I hate to even think about it. Would I drink? I doubt it. Would I become depressed? Probably. I have enough alternative practices in my recovery that I feel confident would keep me sober, but the key part of all of this, from why we use to how we heal (I think?) comes down to self-esteem and loving ourselves. CrossFit fast-tracks this for me and without it, I’d have to work a little bit harder. I’ve factored this into how I train now versus how I trained when I started. I’m much more comfortable and aware of where my boundaries are and I’m not as willing to push it to the point where my safety is compromised. I’m also going to be 40 this year and at this point in my life, my priority isn’t to go to the CrossFit Games (impossible) so much as it is to do CrossFit for the rest of my life (possible!).
What have you learned about yourself and your sobriety doing CrossFit?
I’ve learned that I don’t have to be afraid of doing hard work. It’s dragging your ass out of bed, in the dark and cold of winter to go do an incredibly hard workout at 5AM. It’s taking that very first step into a meeting or a gym on day one. It’s making amends with somebody you’re terrified to confront. Cold calling somebody to ask for something you have no business asking for. You dread it, you lose sleep over it, and you make up every excuse as to why you shouldn’t do it–why you don’t actually need to do it. You tell yourself that tomorrow’s probably better.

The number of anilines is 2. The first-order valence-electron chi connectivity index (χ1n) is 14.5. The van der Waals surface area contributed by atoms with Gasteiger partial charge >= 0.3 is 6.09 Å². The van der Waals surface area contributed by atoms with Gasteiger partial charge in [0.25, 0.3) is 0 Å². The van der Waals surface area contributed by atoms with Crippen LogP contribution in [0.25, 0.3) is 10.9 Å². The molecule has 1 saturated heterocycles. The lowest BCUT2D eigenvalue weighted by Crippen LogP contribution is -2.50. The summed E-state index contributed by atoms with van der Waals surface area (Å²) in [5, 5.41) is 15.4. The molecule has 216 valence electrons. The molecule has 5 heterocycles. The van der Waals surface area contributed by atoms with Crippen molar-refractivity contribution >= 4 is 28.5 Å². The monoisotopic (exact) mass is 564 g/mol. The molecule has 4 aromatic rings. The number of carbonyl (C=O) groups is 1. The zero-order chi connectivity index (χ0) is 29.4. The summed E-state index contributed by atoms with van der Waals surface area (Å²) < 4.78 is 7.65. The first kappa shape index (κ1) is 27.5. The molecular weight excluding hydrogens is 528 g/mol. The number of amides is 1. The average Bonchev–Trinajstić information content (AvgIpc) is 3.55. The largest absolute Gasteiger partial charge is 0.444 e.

But on the day you decide to do it, you feel better when you’re done. Every time. So you go back the next day and it’s still hard but it’s a little bit easier than the day before. And days turn into weeks, weeks into months, and so on. When you regularly do hard things, you gradually build an immunity to them. Your threshold for pain and suffering rises. You become less afraid. One of CrossFit’s tenets is that you’re either in a state of fitness or a state of decrepitude. It’s a bit heavy handed, but it’s also probably true. I think that applies to recovery as well. We’re either doing the work and getting better or we’re receding. I’m done searching for that perfect thing that will make me feel ok for I know it doesn’t exist. I just want to keep doing the hard work. It finally feels good.